Never Say It Canít Be Done

By: Tim-Knox

I ran across an interesting article in Wired magazine this week that told the tale of Kolo Soro, an elementary school teacher in the tiny village of Tomono in the northern Ivory Coast of Africa. This is an area so remote and void of technology that for generations communication between villages has been done by tying notes to rocks and having passing trucks toss them out the window at pre-described locations.

Kolo Soro changed all that when he purchased a cellphone during a visit to a larger city and found that if he held the phone seven feet off the floor in a corner of his bedroom he could get a decent signal. Being an enterprising young man he hung the phone on the wall, hooked up an earbud, and started charging his fellow villagers 80 cents per minute to make calls. He earned $200 the first month.

Being a smart entrepreneur Kolo plowed those profits back into his business. He bought a PlayStation 2 game console and connected it to a 13-inch color TV and charged 10 to 20 cents to play games. He made $20 in the first three days.
Now Iíve worked with some pretty sharp entrepreneurs over the years, but in my mind Kolo Soro leaves them all in the dirt. He lives in a tiny African village where the average income is probably no more than a few dollars a month, yet he has founded a thriving enterprise that continues to grow. Koloís next purchase will be a computer, which he plans to connect to the Internet using the cellphone signal.

You have to wonder how Koloís tactics would go over here in the good old US of A. Heíd probably be fined for operating an unlicensed telco and arrested for contributing to the delinquency of minors. Or some superstore would move in next door, slash prices, and drive poor Kolo out of business. I guess there are some advantages to starting a business in a region of the world not as advanced and competitive as our own.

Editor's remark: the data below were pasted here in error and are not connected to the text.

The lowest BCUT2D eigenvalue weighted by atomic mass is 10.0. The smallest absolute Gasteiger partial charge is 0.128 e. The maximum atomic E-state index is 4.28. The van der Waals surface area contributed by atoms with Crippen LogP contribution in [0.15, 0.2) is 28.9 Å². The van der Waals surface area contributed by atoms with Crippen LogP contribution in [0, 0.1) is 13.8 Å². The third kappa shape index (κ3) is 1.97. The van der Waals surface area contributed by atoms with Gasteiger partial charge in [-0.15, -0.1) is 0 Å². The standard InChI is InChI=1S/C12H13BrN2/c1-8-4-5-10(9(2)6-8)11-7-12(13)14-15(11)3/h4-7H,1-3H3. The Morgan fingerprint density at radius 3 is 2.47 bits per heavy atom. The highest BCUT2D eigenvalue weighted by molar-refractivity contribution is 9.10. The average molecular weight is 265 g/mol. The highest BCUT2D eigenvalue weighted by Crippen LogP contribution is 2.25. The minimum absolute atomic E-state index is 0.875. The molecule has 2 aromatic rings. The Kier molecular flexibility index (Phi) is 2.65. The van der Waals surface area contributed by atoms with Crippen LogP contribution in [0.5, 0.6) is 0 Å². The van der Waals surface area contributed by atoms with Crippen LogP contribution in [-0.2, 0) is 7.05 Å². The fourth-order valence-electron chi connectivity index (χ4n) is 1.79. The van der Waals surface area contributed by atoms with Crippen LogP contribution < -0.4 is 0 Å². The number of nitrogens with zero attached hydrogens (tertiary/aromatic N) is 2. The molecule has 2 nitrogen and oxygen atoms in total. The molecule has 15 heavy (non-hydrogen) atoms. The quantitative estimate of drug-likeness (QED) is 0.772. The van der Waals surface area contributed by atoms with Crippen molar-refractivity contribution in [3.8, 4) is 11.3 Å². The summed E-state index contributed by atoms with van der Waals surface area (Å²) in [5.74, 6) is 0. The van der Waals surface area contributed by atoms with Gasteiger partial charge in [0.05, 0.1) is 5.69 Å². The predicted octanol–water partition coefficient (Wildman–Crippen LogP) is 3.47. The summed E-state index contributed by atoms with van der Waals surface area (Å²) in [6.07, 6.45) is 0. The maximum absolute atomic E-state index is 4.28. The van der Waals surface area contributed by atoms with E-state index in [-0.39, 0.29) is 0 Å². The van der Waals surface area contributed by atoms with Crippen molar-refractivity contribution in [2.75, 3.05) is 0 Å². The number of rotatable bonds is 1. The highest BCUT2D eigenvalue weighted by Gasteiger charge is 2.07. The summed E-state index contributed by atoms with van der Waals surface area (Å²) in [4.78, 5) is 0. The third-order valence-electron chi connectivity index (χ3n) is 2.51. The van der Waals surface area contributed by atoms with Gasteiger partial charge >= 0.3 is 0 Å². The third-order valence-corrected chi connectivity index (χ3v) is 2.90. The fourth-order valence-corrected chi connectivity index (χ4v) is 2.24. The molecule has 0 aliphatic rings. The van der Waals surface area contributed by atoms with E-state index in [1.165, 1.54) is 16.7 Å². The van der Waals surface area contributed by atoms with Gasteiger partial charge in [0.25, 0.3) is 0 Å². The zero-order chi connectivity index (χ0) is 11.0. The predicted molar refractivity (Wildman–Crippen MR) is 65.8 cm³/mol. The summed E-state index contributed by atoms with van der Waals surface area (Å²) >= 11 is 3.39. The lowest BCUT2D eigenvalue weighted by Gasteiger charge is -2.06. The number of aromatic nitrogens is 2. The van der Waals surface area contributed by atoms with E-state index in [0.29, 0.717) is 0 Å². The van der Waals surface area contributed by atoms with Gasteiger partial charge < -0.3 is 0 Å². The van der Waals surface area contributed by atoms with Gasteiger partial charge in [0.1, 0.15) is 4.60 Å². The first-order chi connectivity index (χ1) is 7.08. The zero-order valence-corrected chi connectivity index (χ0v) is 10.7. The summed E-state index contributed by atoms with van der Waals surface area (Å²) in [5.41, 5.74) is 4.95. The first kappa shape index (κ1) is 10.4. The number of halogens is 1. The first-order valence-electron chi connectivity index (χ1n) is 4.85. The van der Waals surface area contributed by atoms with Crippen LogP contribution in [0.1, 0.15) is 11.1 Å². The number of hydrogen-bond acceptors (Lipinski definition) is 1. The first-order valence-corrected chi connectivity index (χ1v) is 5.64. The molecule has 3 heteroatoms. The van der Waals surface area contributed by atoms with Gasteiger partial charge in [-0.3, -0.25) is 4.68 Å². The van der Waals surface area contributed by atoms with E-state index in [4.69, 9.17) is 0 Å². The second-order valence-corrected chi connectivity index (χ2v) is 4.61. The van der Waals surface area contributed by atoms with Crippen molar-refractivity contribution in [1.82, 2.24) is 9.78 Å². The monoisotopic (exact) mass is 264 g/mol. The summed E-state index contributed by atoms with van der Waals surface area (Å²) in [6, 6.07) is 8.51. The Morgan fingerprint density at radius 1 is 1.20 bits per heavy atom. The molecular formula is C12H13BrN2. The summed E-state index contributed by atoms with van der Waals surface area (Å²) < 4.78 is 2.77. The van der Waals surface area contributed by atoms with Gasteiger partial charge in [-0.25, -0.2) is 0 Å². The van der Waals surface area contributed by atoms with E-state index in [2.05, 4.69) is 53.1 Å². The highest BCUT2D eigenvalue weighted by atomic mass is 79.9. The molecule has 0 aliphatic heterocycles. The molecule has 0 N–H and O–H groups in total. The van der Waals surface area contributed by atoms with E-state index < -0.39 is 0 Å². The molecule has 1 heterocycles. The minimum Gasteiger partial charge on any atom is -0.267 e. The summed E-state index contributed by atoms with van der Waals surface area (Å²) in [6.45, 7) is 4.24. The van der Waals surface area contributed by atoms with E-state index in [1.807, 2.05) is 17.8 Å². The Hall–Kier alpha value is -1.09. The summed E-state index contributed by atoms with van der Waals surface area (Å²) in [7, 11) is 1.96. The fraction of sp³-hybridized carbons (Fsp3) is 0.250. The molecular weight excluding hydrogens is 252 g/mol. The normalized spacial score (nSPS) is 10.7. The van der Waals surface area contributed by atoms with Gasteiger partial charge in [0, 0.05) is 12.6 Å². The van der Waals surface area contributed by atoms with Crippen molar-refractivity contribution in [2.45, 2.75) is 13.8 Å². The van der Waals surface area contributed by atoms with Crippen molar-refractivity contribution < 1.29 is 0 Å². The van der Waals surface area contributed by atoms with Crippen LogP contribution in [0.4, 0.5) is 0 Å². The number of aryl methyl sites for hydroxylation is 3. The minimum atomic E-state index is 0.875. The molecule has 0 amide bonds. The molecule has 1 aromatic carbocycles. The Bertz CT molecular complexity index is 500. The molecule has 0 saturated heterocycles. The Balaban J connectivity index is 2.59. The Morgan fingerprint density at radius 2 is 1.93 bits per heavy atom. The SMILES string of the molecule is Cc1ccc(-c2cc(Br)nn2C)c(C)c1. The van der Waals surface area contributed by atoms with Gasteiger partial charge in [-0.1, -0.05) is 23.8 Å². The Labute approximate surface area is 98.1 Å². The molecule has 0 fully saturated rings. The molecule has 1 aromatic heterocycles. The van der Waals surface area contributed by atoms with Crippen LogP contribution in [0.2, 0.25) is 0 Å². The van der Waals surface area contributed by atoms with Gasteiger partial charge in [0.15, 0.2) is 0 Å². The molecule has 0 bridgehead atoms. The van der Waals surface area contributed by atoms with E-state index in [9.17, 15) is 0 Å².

What entrepreneurial lessons might you learn from Kolo Soro? The first lesson is as old as the rocks Tomono villagers used to communicate with: think outside the box. Iím pretty sure people used to say that even before there were boxes, thatís how creativity works. In fact, give the box to the kids and let them think with it. You never know what those little buggers might come up with that can make you a fortune.

Next, know your market well. Kolo knew his fellow villagers well. He knew what was lacking in their lives. He identified a critical need and when he filled it, people literally beat a path to his door.

Find out what the customer wants and give it to them. Boy that was an MBA moment, huh. Kolo knew communication with the outside world was a crapshoot and the moment he discovered that cellphone signal he knew he could make money from it. There is no more basic tenet of business than to find out what people will pay you for and sell it to them. Make waves, then sell boats.

Reinvest your profits back in the business. It speaks highly of Koloís entrepreneurial acumen that he saved up all the money from his first venture and plowed it right back into the business. Iím sure it would have been very easy to take that $420 and spend it on food, clothing, and shelter, but Koloís vision was much bigger than that. Iíve seen entrepreneurs kill their businesses by spending the profits on themselves. Kolo brilliantly avoided that mistake and so should you.

Diversify to build revenue. Iím sure Kolo realized that to grow his business he would need to diversify his offering. After all, thereís only so much you can make from a single cellphone hanging on the wall. With the addition of the gaming business he unplugged a second revenue stream that complimented his initial offering instead of competing with it. It was win/win for Kolo and his fellow villagers who were hungry for some kind of recreation other than kick the rock.

The final lesson is this: never say, "It canít be done." If you think that you donít have the brains or the money or the time or the resources to start your own business, think of Koloís thriving enterprise in that tiny African village and remember this: those who donít know things canít be done are usually the ones who end up doing them.

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Tim Knox Entrepreneur, Author, Speaker, Radio Host "Check Out Tim's New Radio Show!" Preorder Timís New Book: Everything I Know About Business I Learned From My Mama

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